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Silence, Confessions and Improperly Obtained Evidence$
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Peter Mirfield

Print publication date: 1998

Print ISBN-13: 9780198262695

Published to Oxford Scholarship Online: March 2012

DOI: 10.1093/acprof:oso/9780198262695.001.0001

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Confessions—Preliminary Issues

Confessions—Preliminary Issues

Chapter:
(p.51) 4 Confessions—Preliminary Issues
Source:
Silence, Confessions and Improperly Obtained Evidence
Author(s):

Peter Mirfield

Publisher:
Oxford University Press
DOI:10.1093/acprof:oso/9780198262695.003.0012

This chapter discusses the core exclusionary rule for confessions. In Section 76(2) of the Police and Criminal Evidence Act 1984, there are two heads to the exclusionary rule: an oppression head and an unreliability head. For purposes of exposition here, the word ‘voluntariness’ and the expression ‘voluntariness rule’ will sometimes be used to comprehend the content of both heads. It is the judicial function to decide all questions of admissibility relating to a confession, the jury function to determine whether or not the confession is true. Both a plea of guilty and an informal admission made in earlier judicial proceedings are, prima facie, admissible in later proceedings. With regard to all judicial confessions, the voluntariness rule in section 76(2) is potentially applicable. This chapter also considers admissions that fall short of full confessions, exculpatory statements, conduct, confessions of non-accused third parties, confessions of co-accused exculpating the accused, confessions of co-accused inculpating the accused, and questioning of the accused on the voir dire.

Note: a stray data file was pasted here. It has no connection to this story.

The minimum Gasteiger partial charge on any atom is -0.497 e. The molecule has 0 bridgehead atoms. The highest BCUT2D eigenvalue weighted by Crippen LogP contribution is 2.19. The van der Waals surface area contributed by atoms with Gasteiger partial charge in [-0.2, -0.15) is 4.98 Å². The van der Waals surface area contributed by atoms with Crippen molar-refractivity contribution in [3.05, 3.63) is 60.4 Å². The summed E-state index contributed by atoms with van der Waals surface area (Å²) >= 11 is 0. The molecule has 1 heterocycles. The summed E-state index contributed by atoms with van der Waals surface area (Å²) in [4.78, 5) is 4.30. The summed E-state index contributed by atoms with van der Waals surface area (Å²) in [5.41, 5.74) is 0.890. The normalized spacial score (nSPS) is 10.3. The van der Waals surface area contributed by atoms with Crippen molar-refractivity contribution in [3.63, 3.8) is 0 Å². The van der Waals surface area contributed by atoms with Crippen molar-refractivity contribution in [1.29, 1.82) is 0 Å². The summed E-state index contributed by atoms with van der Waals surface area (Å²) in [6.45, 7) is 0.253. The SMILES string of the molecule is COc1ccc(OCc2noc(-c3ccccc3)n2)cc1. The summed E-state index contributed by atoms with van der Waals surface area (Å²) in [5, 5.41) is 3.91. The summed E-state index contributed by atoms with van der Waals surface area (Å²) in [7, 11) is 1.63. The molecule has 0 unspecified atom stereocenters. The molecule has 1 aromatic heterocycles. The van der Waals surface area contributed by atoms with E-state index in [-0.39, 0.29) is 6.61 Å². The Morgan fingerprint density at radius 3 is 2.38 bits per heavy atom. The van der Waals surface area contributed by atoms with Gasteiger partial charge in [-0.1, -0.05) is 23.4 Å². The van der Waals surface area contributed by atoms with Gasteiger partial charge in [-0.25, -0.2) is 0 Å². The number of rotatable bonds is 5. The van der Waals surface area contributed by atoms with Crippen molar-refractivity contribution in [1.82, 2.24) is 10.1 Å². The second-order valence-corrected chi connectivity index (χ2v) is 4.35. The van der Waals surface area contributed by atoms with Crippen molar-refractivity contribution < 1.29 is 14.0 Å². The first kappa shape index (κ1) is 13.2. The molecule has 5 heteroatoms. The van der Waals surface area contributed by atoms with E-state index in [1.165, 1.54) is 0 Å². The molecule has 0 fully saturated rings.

Keywords:   Police and Criminal Evidence Act, exclusionary rule, oppression, unreliability, voluntariness, voluntariness rule, admissibility, judicial confessions, admissions, exculpatory statements

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